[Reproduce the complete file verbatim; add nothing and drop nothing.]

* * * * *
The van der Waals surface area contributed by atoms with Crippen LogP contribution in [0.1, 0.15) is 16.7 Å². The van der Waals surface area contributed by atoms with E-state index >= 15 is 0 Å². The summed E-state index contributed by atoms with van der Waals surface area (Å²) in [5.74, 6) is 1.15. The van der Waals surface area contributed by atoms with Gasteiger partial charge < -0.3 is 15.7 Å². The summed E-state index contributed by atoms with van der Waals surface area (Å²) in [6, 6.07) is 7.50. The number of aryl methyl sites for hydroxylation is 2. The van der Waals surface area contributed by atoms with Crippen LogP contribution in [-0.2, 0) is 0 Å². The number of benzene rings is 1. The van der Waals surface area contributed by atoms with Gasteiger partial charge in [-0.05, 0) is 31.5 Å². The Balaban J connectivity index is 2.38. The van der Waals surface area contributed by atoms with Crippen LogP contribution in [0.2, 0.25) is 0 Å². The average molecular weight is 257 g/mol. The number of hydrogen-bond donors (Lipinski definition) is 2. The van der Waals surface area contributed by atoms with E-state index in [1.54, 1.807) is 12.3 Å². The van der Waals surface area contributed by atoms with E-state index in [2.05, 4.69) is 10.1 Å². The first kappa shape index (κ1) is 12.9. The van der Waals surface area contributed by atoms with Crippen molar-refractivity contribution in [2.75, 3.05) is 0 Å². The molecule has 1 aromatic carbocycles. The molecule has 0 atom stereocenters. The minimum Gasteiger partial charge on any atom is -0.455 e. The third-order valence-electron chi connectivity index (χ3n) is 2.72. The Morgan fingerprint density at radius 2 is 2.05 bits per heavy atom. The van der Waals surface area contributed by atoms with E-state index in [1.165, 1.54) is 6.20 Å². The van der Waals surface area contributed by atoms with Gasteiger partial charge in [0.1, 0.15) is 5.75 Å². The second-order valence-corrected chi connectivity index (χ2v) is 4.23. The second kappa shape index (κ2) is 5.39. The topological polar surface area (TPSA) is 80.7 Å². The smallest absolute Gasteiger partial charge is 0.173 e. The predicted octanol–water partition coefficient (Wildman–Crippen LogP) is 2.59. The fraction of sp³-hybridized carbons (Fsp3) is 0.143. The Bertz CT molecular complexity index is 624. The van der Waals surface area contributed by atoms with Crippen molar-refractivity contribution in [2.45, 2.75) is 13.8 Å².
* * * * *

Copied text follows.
The van der Waals surface area contributed by atoms with Crippen LogP contribution in [0.1, 0.15) is 16.7 Å². The van der Waals surface area contributed by atoms with E-state index >= 15 is 0 Å². The summed E-state index contributed by atoms with van der Waals surface area (Å²) in [5.74, 6) is 1.15. The van der Waals surface area contributed by atoms with Gasteiger partial charge < -0.3 is 15.7 Å². The summed E-state index contributed by atoms with van der Waals surface area (Å²) in [6, 6.07) is 7.50. The number of aryl methyl sites for hydroxylation is 2. The van der Waals surface area contributed by atoms with Crippen LogP contribution in [-0.2, 0) is 0 Å². The number of benzene rings is 1. The van der Waals surface area contributed by atoms with Gasteiger partial charge in [-0.05, 0) is 31.5 Å². The Balaban J connectivity index is 2.38. The van der Waals surface area contributed by atoms with Crippen LogP contribution in [0.2, 0.25) is 0 Å². The average molecular weight is 257 g/mol. The number of hydrogen-bond donors (Lipinski definition) is 2. The van der Waals surface area contributed by atoms with E-state index in [1.54, 1.807) is 12.3 Å². The van der Waals surface area contributed by atoms with E-state index in [2.05, 4.69) is 10.1 Å². The first kappa shape index (κ1) is 12.9. The van der Waals surface area contributed by atoms with Crippen molar-refractivity contribution in [2.75, 3.05) is 0 Å². The molecule has 1 aromatic carbocycles. The molecule has 0 atom stereocenters. The minimum Gasteiger partial charge on any atom is -0.455 e. The third-order valence-electron chi connectivity index (χ3n) is 2.72. The Morgan fingerprint density at radius 2 is 2.05 bits per heavy atom. The van der Waals surface area contributed by atoms with E-state index in [1.165, 1.54) is 6.20 Å². The van der Waals surface area contributed by atoms with Gasteiger partial charge in [0.1, 0.15) is 5.75 Å². The second-order valence-corrected chi connectivity index (χ2v) is 4.23. The second kappa shape index (κ2) is 5.39. The topological polar surface area (TPSA) is 80.7 Å². The smallest absolute Gasteiger partial charge is 0.173 e. The predicted octanol–water partition coefficient (Wildman–Crippen LogP) is 2.59. The fraction of sp³-hybridized carbons (Fsp3) is 0.143. The Bertz CT molecular complexity index is 624. The van der Waals surface area contributed by atoms with Crippen molar-refractivity contribution in [2.45, 2.75) is 13.8 Å².